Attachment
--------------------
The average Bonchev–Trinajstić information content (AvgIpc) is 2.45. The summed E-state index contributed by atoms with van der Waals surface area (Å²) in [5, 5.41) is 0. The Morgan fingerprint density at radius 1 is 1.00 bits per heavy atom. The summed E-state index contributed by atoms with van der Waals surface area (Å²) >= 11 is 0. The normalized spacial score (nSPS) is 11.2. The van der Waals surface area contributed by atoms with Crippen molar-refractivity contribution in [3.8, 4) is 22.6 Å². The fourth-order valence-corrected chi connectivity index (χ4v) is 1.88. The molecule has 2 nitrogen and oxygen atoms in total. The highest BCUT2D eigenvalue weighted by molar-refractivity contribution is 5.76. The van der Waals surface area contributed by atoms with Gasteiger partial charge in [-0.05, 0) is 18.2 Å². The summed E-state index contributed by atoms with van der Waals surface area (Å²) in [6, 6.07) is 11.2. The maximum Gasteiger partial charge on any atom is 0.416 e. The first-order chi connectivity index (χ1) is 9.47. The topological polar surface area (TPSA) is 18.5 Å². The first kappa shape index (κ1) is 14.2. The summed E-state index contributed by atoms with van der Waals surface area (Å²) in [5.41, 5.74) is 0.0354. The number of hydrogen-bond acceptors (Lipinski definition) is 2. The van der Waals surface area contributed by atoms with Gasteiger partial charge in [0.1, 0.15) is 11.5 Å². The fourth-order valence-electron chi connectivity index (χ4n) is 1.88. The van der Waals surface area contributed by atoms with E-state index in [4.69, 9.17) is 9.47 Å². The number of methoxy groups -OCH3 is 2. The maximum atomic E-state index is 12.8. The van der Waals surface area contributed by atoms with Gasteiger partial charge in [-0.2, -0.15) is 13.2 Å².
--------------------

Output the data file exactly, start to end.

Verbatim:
The average Bonchev–Trinajstić information content (AvgIpc) is 2.45. The summed E-state index contributed by atoms with van der Waals surface area (Å²) in [5, 5.41) is 0. The Morgan fingerprint density at radius 1 is 1.00 bits per heavy atom. The summed E-state index contributed by atoms with van der Waals surface area (Å²) >= 11 is 0. The normalized spacial score (nSPS) is 11.2. The van der Waals surface area contributed by atoms with Crippen molar-refractivity contribution in [3.8, 4) is 22.6 Å². The fourth-order valence-corrected chi connectivity index (χ4v) is 1.88. The molecule has 2 nitrogen and oxygen atoms in total. The highest BCUT2D eigenvalue weighted by molar-refractivity contribution is 5.76. The van der Waals surface area contributed by atoms with Gasteiger partial charge in [-0.05, 0) is 18.2 Å². The summed E-state index contributed by atoms with van der Waals surface area (Å²) in [6, 6.07) is 11.2. The maximum Gasteiger partial charge on any atom is 0.416 e. The first-order chi connectivity index (χ1) is 9.47. The topological polar surface area (TPSA) is 18.5 Å². The first kappa shape index (κ1) is 14.2. The summed E-state index contributed by atoms with van der Waals surface area (Å²) in [5.41, 5.74) is 0.0354. The number of hydrogen-bond acceptors (Lipinski definition) is 2. The van der Waals surface area contributed by atoms with Gasteiger partial charge in [0.1, 0.15) is 11.5 Å². The fourth-order valence-electron chi connectivity index (χ4n) is 1.88. The van der Waals surface area contributed by atoms with E-state index in [4.69, 9.17) is 9.47 Å². The number of methoxy groups -OCH3 is 2. The maximum atomic E-state index is 12.8. The van der Waals surface area contributed by atoms with Gasteiger partial charge in [-0.2, -0.15) is 13.2 Å².